How to Plant Tomatoes DEEP for a Bountiful Harvest

Let’s talk about how deep to plant tomatoes for sturdy, productive plants. Planting them deeply — or even sideways — encourages superb root growth. 

Learn more about growing Roma tomatoes, a variety that’s ideal for cooking and canning. 

cluster of red ripe tomatoes growing on a vine

Tomatoes are a staple for most gardeners and for the most part, they’re pretty easy to grow. They just don’t take a lot of extra work in most regions of the United States.

But you can really boost the sturdiness and root system of your tomato plants with this gardening trick.


pretty garden with tomatoes and flowers - cover of book "edible front yard garden"The 5-Gallon Garden

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How to plant tomato seedlings

Whether you plant tomato seeds yourself or purchase seedlings from a garden center, those baby tomato plants will need to be transplanted into soil or into a large growing container. Read more on growing tomatoes in containers here.

That little tomato plant can grow quite large. Establishing a sturdy root system will help the plant pull necessary nutrients from the soil and gives it a solid base. (Even so, most tomato varieties will need to be staked or caged to prevent them from falling over.)

The deep hole method

If you’ve ever grown tomatoes, you know that their stems are very fleshy. Those stems will send out roots if they touch moist soil, or even above ground if the weather is rainy and wet.

You can see it happening on the seedling below. But even if there are no root buds visible, the fleshy stem of a tomato plant will send out roots if given the chance.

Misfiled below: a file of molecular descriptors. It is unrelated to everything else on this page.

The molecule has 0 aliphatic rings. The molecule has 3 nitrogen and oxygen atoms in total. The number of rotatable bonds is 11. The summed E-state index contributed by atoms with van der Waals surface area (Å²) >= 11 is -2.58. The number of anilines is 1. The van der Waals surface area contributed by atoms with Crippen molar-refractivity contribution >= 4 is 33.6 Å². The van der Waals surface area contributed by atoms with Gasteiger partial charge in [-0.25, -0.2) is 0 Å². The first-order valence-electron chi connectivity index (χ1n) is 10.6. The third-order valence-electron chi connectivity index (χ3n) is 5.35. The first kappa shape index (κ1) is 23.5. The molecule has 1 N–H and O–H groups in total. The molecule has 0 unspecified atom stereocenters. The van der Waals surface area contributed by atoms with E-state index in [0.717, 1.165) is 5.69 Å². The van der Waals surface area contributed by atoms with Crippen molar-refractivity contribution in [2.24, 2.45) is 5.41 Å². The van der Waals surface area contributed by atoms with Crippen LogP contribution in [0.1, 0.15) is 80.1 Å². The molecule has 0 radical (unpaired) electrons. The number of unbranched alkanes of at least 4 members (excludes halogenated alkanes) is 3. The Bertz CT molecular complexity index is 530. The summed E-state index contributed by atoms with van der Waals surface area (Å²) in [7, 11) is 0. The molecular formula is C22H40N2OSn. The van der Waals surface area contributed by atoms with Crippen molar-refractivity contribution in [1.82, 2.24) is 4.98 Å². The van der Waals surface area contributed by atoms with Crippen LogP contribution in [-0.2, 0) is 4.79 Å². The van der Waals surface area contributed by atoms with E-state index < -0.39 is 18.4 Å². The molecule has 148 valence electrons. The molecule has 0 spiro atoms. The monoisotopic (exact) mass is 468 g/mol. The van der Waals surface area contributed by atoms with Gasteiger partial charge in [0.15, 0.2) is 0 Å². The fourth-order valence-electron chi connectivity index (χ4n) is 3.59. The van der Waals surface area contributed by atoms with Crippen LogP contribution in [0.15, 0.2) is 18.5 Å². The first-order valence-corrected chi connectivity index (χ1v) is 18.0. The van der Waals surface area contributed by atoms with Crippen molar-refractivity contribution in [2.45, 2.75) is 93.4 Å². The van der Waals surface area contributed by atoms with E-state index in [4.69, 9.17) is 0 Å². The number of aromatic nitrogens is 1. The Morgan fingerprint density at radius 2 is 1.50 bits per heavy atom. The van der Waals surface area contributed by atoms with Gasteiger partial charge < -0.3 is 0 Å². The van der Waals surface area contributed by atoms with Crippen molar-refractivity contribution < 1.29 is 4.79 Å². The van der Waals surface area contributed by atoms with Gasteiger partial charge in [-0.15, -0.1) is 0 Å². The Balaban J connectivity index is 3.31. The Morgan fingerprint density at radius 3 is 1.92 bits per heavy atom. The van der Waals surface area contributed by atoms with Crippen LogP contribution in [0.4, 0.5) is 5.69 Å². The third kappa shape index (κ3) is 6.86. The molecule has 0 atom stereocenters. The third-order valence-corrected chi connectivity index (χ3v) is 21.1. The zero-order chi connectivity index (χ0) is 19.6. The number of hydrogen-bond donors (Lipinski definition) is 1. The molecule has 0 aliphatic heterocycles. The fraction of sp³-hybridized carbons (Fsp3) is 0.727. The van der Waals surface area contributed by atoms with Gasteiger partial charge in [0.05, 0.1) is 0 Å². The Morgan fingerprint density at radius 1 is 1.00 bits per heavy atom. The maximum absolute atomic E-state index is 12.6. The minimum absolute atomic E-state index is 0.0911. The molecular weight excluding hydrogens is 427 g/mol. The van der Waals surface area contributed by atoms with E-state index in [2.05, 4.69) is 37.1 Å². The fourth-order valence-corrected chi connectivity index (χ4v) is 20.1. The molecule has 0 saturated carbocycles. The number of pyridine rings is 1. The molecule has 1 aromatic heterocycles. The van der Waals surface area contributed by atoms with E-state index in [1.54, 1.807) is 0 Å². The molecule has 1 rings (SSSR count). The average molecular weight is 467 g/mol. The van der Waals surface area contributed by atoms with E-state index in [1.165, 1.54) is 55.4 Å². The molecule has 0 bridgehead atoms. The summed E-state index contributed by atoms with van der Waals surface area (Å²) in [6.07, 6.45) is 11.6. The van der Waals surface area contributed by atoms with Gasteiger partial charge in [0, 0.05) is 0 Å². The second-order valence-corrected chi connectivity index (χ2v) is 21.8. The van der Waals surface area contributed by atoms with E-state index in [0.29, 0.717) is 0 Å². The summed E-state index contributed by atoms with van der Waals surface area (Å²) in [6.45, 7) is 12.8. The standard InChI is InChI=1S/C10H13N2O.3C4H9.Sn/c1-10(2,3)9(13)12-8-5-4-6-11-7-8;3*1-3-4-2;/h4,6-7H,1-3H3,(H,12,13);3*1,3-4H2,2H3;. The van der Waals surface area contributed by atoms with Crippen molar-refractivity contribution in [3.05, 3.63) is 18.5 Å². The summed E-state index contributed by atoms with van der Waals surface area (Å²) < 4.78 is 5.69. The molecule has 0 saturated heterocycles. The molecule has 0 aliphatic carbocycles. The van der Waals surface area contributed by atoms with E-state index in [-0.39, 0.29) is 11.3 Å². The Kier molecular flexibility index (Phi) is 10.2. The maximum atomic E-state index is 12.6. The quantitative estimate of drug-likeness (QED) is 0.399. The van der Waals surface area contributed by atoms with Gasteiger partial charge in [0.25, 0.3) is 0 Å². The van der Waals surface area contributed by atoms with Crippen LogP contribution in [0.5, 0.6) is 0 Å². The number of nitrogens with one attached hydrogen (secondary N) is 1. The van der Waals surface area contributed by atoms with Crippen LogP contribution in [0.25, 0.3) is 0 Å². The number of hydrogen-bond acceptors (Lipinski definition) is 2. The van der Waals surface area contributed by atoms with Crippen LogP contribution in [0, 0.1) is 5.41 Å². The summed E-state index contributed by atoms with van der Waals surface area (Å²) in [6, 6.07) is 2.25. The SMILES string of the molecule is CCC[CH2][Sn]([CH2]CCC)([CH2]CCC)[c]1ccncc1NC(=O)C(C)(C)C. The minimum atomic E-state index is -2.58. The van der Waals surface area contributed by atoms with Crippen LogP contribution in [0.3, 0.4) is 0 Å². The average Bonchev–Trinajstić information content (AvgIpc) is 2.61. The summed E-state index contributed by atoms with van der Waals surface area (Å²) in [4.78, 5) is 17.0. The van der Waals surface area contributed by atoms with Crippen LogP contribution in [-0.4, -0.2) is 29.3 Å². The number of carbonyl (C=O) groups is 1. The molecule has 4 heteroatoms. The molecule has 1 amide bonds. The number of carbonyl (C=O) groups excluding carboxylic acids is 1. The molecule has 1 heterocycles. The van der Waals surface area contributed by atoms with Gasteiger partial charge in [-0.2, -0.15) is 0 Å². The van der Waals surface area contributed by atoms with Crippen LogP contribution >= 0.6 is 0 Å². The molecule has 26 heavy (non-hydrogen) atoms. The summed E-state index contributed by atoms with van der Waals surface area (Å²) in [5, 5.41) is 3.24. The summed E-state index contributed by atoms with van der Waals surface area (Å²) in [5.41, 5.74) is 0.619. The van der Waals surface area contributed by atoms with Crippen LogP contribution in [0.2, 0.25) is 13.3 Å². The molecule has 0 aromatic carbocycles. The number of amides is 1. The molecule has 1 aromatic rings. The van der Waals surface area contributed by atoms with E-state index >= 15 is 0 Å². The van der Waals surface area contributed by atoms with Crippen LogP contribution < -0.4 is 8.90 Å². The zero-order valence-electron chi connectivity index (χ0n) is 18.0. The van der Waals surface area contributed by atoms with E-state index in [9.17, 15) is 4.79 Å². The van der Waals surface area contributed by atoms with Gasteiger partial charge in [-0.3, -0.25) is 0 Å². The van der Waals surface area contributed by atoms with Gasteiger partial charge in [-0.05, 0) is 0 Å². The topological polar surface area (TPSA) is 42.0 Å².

tomato seedling on its side, showing root ball and plant

The white rootlets visible on the stem will become roots if buried in soil.

Your job is to give it that chance! If you were to bury those stems, the plant will send roots into the soil.

This deep hole method of planting tomatoes gives them a solid start, making for a sturdier and stronger plant. A plant with a strong root system is much more able to withstand dry periods and prolonged drought, too

With most other plants, you want to set the plant in the earth so that the soil level of the potted plant is at the same level as your garden soil. Tomato plants, however, like to be planted deeper than that.

How deep to plant tomatoes

How deep to dig the hole will depend on the height of the tomato plant, but you should plant tomatoes deep in the soil. Dig a planting hole deep enough to allow the main stem to be buried at least up to the first set of leaves.

Planting tomatoes sideways

A really tall and lanky tomato seedling can require a really deep hole to accommodate the entire stem. Or it could mean letting the tomato lay on its side in the hole.

tomato seedling in a deep hole

This is sometimes called the trench method, and calls for placing the tomato plant horizontally in the ground with just the top set of leaves above soil level.

tomato plant in soil

If you opt for laying it sideways, the portion of the tomato plant that is above ground will start growing straight up in just a few days’ time.

tomato seedling in a pot.

A tall tomato seedling from the nursery.

Preparing tomato seedlings for planting deeply

This deep planting method is a great way to salvage tall, gangly seedlings, but all tomato seedlings will benefit.

Start by snipping off the lower leaves, leaving just the top set (or two) of leaves.

tomato seedlings with lower leaves removed.

This tomato seedling is ready to be planted deeply.

Gently break up the root ball and bury the tomato seedling in the soil all the way up to the leaves.

Here I’ve planted the tomato plant you see above in a large growing container. Looking at it, you’d think it was only a few inches tall, but that long stem is buried deep below soil level.

tomato plant in a black container.

Once planted, water thoroughly. Tomatoes do well with a good deep watering followed by days of no water at all. This encourages the roots to work even more deeply into the soil, seeking out moisture.

tomatoes growing on a plant